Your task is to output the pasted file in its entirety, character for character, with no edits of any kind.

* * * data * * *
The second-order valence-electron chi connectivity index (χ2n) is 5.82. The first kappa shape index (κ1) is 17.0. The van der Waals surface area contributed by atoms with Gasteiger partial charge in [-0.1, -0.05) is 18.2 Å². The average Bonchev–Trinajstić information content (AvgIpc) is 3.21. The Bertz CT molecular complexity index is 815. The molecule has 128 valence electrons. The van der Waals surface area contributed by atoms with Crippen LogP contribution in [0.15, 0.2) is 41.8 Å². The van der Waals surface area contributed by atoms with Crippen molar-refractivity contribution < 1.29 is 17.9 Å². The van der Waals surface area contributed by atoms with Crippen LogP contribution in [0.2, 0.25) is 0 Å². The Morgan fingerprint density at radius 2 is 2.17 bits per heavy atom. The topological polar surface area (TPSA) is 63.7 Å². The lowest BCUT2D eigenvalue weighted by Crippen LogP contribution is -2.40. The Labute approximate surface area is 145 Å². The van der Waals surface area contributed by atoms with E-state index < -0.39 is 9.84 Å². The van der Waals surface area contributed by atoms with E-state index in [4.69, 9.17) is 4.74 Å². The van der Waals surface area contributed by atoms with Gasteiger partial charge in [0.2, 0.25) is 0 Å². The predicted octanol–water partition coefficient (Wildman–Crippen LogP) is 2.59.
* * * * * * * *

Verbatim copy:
The second-order valence-electron chi connectivity index (χ2n) is 5.82. The first kappa shape index (κ1) is 17.0. The van der Waals surface area contributed by atoms with Gasteiger partial charge in [-0.1, -0.05) is 18.2 Å². The average Bonchev–Trinajstić information content (AvgIpc) is 3.21. The Bertz CT molecular complexity index is 815. The molecule has 128 valence electrons. The van der Waals surface area contributed by atoms with Crippen LogP contribution in [0.15, 0.2) is 41.8 Å². The van der Waals surface area contributed by atoms with Crippen molar-refractivity contribution < 1.29 is 17.9 Å². The van der Waals surface area contributed by atoms with Crippen LogP contribution in [0.2, 0.25) is 0 Å². The Morgan fingerprint density at radius 2 is 2.17 bits per heavy atom. The topological polar surface area (TPSA) is 63.7 Å². The lowest BCUT2D eigenvalue weighted by Crippen LogP contribution is -2.40. The Labute approximate surface area is 145 Å². The van der Waals surface area contributed by atoms with E-state index < -0.39 is 9.84 Å². The van der Waals surface area contributed by atoms with E-state index in [4.69, 9.17) is 4.74 Å². The van der Waals surface area contributed by atoms with Gasteiger partial charge in [0.2, 0.25) is 0 Å². The predicted octanol–water partition coefficient (Wildman–Crippen LogP) is 2.59.